It seems like every streaming service is raising their prices and/or adding advertisements.
There was a time not that long ago when American viewers turned to cable TV for entertainment programming. There was basic cable, then bundles of premium services to choose from if you wanted even more movies or sports.
Then customers began “cutting the cord” to cable and moving instead to the streaming services: First Netflix, then Amazon, Apple+, Disney+, Hulu, Paramount+, Peacock, and others.
The problem is the market is limited. As of last year, 85% of American households subscribed to at least one streaming service, and the average person has subscriptions to three. Forbes estimates nearly half of subscribers pay for services they never use. And they’re not interested in continuing to add services or maintaining them at higher prices.
Netflix, whose initial value proposition was based on friends and family sharing accounts, has clamped down on that option. If those folks decide they want Netflix, they’ll have to pay more. . . which means they’ll likely decide to turn off another streaming service instead.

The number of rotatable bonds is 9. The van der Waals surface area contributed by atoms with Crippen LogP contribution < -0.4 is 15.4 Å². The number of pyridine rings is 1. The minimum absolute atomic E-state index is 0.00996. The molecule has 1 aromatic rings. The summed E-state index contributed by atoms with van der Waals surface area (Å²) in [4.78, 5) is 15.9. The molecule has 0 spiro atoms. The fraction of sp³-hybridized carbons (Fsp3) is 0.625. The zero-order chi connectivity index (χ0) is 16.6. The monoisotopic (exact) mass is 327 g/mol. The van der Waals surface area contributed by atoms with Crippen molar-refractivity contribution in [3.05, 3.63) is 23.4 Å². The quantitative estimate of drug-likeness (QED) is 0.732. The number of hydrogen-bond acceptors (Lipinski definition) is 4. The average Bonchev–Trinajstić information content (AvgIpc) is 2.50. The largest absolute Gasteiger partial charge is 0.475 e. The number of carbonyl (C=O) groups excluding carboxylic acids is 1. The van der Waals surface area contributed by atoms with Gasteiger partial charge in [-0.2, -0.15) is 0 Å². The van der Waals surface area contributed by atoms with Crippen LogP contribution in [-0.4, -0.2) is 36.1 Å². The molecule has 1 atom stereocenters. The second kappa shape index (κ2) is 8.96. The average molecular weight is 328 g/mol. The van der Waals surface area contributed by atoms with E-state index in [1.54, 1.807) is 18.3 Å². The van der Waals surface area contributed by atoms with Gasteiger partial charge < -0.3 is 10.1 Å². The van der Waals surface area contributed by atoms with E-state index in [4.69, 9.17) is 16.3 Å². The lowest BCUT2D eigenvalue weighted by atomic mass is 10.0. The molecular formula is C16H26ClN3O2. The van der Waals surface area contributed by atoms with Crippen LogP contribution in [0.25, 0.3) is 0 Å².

That’s a serious issue for providers, because streaming services aren’t profitable. The cost to buy, generate, and support this stream of content is substantial. Almost all the streaming services expected to subsidize their investments by revenue from cable customers. . . except customers are turning off their cable accounts, so that model no longer works. Whoops.
Where do we go from here? I expect in the not-too-distant future, we will see these separate services consolidate under big umbrellas with discounted pricing for bundles–sort of like the way things used to be with cable. The more things change, the more they stay the same.
This will probably make an interesting documentary some day on a streaming service or two. The question will there be any one left standing to tell the story?
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